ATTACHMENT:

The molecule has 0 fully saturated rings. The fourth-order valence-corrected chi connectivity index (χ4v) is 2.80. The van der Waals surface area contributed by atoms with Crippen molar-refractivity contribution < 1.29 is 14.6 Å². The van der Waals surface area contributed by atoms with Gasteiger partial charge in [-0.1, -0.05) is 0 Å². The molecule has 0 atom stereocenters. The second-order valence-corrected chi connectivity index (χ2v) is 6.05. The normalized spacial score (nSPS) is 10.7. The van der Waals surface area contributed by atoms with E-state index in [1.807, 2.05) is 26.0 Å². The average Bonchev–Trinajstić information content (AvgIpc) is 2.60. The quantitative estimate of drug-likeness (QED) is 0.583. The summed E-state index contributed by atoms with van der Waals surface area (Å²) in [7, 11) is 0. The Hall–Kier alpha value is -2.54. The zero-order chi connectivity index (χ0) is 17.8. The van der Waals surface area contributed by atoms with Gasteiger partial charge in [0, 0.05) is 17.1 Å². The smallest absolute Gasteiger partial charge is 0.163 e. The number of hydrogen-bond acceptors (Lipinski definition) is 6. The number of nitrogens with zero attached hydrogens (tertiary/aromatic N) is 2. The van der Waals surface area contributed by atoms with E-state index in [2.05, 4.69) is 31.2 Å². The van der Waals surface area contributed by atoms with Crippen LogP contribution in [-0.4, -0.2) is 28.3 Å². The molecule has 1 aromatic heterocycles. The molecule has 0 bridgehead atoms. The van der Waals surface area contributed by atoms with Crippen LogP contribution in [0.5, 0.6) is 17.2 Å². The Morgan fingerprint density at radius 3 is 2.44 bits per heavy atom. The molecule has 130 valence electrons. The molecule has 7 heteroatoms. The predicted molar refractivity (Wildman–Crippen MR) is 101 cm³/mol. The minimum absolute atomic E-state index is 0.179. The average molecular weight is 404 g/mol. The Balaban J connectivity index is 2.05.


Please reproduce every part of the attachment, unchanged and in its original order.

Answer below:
The molecule has 0 fully saturated rings. The fourth-order valence-corrected chi connectivity index (χ4v) is 2.80. The van der Waals surface area contributed by atoms with Crippen molar-refractivity contribution < 1.29 is 14.6 Å². The van der Waals surface area contributed by atoms with Gasteiger partial charge in [-0.1, -0.05) is 0 Å². The molecule has 0 atom stereocenters. The second-order valence-corrected chi connectivity index (χ2v) is 6.05. The normalized spacial score (nSPS) is 10.7. The van der Waals surface area contributed by atoms with E-state index in [1.807, 2.05) is 26.0 Å². The average Bonchev–Trinajstić information content (AvgIpc) is 2.60. The quantitative estimate of drug-likeness (QED) is 0.583. The summed E-state index contributed by atoms with van der Waals surface area (Å²) in [7, 11) is 0. The Hall–Kier alpha value is -2.54. The zero-order chi connectivity index (χ0) is 17.8. The van der Waals surface area contributed by atoms with Gasteiger partial charge in [0, 0.05) is 17.1 Å². The smallest absolute Gasteiger partial charge is 0.163 e. The number of hydrogen-bond acceptors (Lipinski definition) is 6. The number of nitrogens with zero attached hydrogens (tertiary/aromatic N) is 2. The van der Waals surface area contributed by atoms with E-state index in [2.05, 4.69) is 31.2 Å². The van der Waals surface area contributed by atoms with Crippen LogP contribution in [-0.4, -0.2) is 28.3 Å². The molecule has 1 aromatic heterocycles. The molecule has 0 bridgehead atoms. The van der Waals surface area contributed by atoms with Crippen LogP contribution in [0.5, 0.6) is 17.2 Å². The Morgan fingerprint density at radius 3 is 2.44 bits per heavy atom. The molecule has 130 valence electrons. The molecule has 7 heteroatoms. The predicted molar refractivity (Wildman–Crippen MR) is 101 cm³/mol. The minimum absolute atomic E-state index is 0.179. The average molecular weight is 404 g/mol. The Balaban J connectivity index is 2.05.